United States. Office of Indian Affairs / Annual report of the Commissioner of Indian Affairs, for the year 1905, Part I
Reports concerning Indians in Arizona, pp. 156-180 PDF (12.1 MB)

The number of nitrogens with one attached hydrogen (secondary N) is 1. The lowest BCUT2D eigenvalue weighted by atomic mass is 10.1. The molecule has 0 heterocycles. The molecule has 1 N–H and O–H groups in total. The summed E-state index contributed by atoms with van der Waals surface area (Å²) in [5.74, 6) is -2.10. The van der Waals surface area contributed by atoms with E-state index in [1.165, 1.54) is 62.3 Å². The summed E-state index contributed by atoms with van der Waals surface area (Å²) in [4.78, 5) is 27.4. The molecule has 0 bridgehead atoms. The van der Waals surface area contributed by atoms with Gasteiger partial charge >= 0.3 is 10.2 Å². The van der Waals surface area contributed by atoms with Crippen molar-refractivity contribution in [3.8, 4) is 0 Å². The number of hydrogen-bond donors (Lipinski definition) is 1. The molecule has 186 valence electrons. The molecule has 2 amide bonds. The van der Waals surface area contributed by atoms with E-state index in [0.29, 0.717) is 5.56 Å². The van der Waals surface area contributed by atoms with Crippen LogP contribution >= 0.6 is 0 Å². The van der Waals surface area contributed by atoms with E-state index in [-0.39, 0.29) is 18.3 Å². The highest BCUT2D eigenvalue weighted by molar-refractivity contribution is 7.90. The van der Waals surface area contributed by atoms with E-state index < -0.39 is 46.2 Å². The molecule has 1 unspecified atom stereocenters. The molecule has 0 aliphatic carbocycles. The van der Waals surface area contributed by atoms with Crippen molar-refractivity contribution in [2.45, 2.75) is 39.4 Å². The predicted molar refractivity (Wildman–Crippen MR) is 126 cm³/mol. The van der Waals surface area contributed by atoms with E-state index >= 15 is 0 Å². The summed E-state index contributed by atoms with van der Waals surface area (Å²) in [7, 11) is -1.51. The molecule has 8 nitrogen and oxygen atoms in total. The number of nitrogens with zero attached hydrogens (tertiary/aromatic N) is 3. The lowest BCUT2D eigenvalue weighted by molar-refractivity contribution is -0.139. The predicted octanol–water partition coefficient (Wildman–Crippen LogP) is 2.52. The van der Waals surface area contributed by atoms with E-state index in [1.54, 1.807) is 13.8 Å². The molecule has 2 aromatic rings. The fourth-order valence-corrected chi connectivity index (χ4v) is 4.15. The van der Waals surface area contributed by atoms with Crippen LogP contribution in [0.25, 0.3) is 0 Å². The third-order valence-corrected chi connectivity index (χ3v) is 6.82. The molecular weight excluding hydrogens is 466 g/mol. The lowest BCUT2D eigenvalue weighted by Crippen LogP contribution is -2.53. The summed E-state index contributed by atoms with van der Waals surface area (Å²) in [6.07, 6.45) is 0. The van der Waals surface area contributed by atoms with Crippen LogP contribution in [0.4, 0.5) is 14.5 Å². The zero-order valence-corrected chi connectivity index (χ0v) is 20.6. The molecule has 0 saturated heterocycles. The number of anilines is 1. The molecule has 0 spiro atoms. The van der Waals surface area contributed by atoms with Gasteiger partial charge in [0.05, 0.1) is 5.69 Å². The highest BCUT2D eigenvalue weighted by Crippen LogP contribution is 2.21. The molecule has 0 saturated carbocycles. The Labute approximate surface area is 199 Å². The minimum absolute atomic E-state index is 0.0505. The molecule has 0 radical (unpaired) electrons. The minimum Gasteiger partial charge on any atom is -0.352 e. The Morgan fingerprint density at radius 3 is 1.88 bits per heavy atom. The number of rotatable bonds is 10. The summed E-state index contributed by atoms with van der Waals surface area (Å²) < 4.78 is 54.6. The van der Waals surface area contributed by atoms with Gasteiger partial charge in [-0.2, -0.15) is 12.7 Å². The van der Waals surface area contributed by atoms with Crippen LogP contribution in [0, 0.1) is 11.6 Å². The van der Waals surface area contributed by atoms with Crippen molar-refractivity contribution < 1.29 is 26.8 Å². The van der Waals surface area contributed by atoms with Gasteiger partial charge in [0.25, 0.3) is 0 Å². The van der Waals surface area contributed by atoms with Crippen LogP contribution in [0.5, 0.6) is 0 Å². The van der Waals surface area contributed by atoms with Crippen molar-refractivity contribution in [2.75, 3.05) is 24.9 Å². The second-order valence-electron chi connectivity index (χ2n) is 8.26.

166 REPORTS OF THE DEPARTMENT OF THE INTERIOR. Industrial work.-Industrial work received special attention. With due regard for the children's needs and limitations in their homes, we did away with all the washing machines, and all the laundry work and much of the sewing was done by hand. Barn.-A barn and feed room, 16 by 24 feet was partly completed when school was brought abruptly to a close May 30. So far this building has cost nothing. CHARLES W. HIGHAM, Principal Teacher. REPORT OF TEACHER, POLACCA DAY SCHOOL. School opened September 5, "1904, with C. W. Higham as teacher, with an enrollment of 53 pupils. October 1, 1904, W. H. Pfeifer took charge of the school. The total enrollment for the year was: Boys, 36; girls, 18; total, 54. Good work was done in the first four grades, as outlined by the Superintendent of Indian Schools, the course of study being followed as closely as practicable. Many articles were manufactured in the sewing room, and a great deal of instruction was given along industrial lines. W. H. PFEIFER, Teacher. REPORT OF FIELD MATRON ORAIBI. The work during the year has been much more efficient than that of the part of the pre- ceding year, following my appointment to the position. I attribute this largely to my better acquaintance, and because I was provided with a suitable house where the women and girls can come for instruction and counsel. The progress made in sewing has been particularly gratifying. The advance has been, not only in the actual sewing, but also in a growth of independence and a desire to do their own work. This end has only been gained by persistency on my part in refusing to do anything for them which they were capable of doing for themselves. The women are taking more and more interest in repairing their bedding, and often solicit my assistance. It seems almost wicked to patch or recover their filthy bedding, but they can not afford to throw away the worn quilts, and to carry water more than 2 miles, waiting, perhaps, for hours that sufficient water may run in, is more than can be expected of them. I hope the day may be hastened when a sufficient quantity of water may be developed that a wash house will be erected, where they can come to wash under my supervision. The Hopi are unable to purchase soap, as the price is beyond their slender means. One of the best things the Government can do for them is to furnish a large quantity of soap for issue.,P An unsolved problem is the feeding of poorly nourished and sickly children. A large percentage of the mortality among the Oraibi babies is on account of poor nutrition. The streets at Oraibi were in such condition that after every rain the water stood on the plazas for weeks and soon became very offensive. This spring the Hopi were induced to grade the streets so that these nuisances were abated. While the villiage is far below what it should be in point of cleanliness and sanitation, great advance has been made and I am far from discouraged. MILTONA M. KEITH, Field Matron. REPORT OF FIELD MATRON SECOND MESA. TOREVA, ARIZ., June 30, 1905. The following is a summary of my work since coming here, November 11, 1904: Number of men, women, and children who have had laundry work done, and have had baths here, 976; visits made, 1,393; garments made, 299; women instructed in care of house, 100; women instructed in cleanliness, 136; women instructed in cooking, 65; women instructed in sewing, 82; times village was cleaned, 40; religious services held, 139; miles traveled, 500. There has been great improvement ina the appearance of the houses, but there is room for much more. There is no way of showing them how to cook, except if they happen to be here while I am cooking. Then I take pains to show them just how I do everything. I have no thread or sewing material now, but when any of them can get calico they bring it to me to make and I give them all the assistance needed. The middle-aged and younger women earn something by making baskets, but the older people have no way of earning money and they need clothing badly-especially the old men. Until June 1 I kept the laundry open three days each week, but since then I have had neither soap nor fuel. We have plenty of water from our new spring and the women are willing to come. I believe when they get into the habit of keeping their persons, clothing, houses, and surroundings clean it will have great influence in helping them to clean up morally. To sum it all up, their greatest needs are soap and fuel for the laundry, brooms, coarse and fine combs, etc. MARY E. KELLY, Field Matron. REPORT OF SUPERINTENDENT IN CHARGE OF NAVAHO AGENCY. FORT DEFIANCE, ARIZ., August 5, 1905. The agency is located at Fort Defiance, Ariz., 30 miles northwest of Gallup, N. Mex., which is our railroad and telegraphic station and which is connected with the agency by telephone line. This agency comprises the south half of the Navaho Reservation, and something like 12,000 Indians belong to same.
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